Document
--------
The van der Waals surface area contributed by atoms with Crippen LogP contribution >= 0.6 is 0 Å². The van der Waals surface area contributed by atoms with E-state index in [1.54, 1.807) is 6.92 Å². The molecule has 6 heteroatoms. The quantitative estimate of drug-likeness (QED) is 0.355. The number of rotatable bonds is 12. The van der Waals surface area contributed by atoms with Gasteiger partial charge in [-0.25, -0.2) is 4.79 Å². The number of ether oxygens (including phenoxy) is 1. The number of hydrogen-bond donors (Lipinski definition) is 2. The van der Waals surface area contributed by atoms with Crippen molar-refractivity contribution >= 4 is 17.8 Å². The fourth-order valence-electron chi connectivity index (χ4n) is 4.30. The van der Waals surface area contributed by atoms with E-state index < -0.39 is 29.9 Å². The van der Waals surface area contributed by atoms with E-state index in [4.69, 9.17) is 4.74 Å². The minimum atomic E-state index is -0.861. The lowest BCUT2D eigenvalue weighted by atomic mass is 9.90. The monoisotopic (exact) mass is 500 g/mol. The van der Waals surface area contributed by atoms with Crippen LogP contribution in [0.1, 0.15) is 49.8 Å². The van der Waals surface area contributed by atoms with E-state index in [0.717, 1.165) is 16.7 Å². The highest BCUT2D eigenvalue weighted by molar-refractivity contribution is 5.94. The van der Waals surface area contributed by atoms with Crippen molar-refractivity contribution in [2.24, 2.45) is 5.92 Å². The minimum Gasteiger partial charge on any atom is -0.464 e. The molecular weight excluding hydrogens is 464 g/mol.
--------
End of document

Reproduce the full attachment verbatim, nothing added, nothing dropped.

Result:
The van der Waals surface area contributed by atoms with Crippen LogP contribution >= 0.6 is 0 Å². The van der Waals surface area contributed by atoms with E-state index in [1.54, 1.807) is 6.92 Å². The molecule has 6 heteroatoms. The quantitative estimate of drug-likeness (QED) is 0.355. The number of rotatable bonds is 12. The van der Waals surface area contributed by atoms with Gasteiger partial charge in [-0.25, -0.2) is 4.79 Å². The number of ether oxygens (including phenoxy) is 1. The number of hydrogen-bond donors (Lipinski definition) is 2. The van der Waals surface area contributed by atoms with Crippen molar-refractivity contribution >= 4 is 17.8 Å². The fourth-order valence-electron chi connectivity index (χ4n) is 4.30. The van der Waals surface area contributed by atoms with E-state index < -0.39 is 29.9 Å². The van der Waals surface area contributed by atoms with E-state index in [4.69, 9.17) is 4.74 Å². The minimum atomic E-state index is -0.861. The lowest BCUT2D eigenvalue weighted by atomic mass is 9.90. The monoisotopic (exact) mass is 500 g/mol. The van der Waals surface area contributed by atoms with Crippen LogP contribution in [0.1, 0.15) is 49.8 Å². The van der Waals surface area contributed by atoms with E-state index in [0.717, 1.165) is 16.7 Å². The highest BCUT2D eigenvalue weighted by molar-refractivity contribution is 5.94. The van der Waals surface area contributed by atoms with Crippen molar-refractivity contribution in [2.24, 2.45) is 5.92 Å². The minimum Gasteiger partial charge on any atom is -0.464 e. The molecular weight excluding hydrogens is 464 g/mol.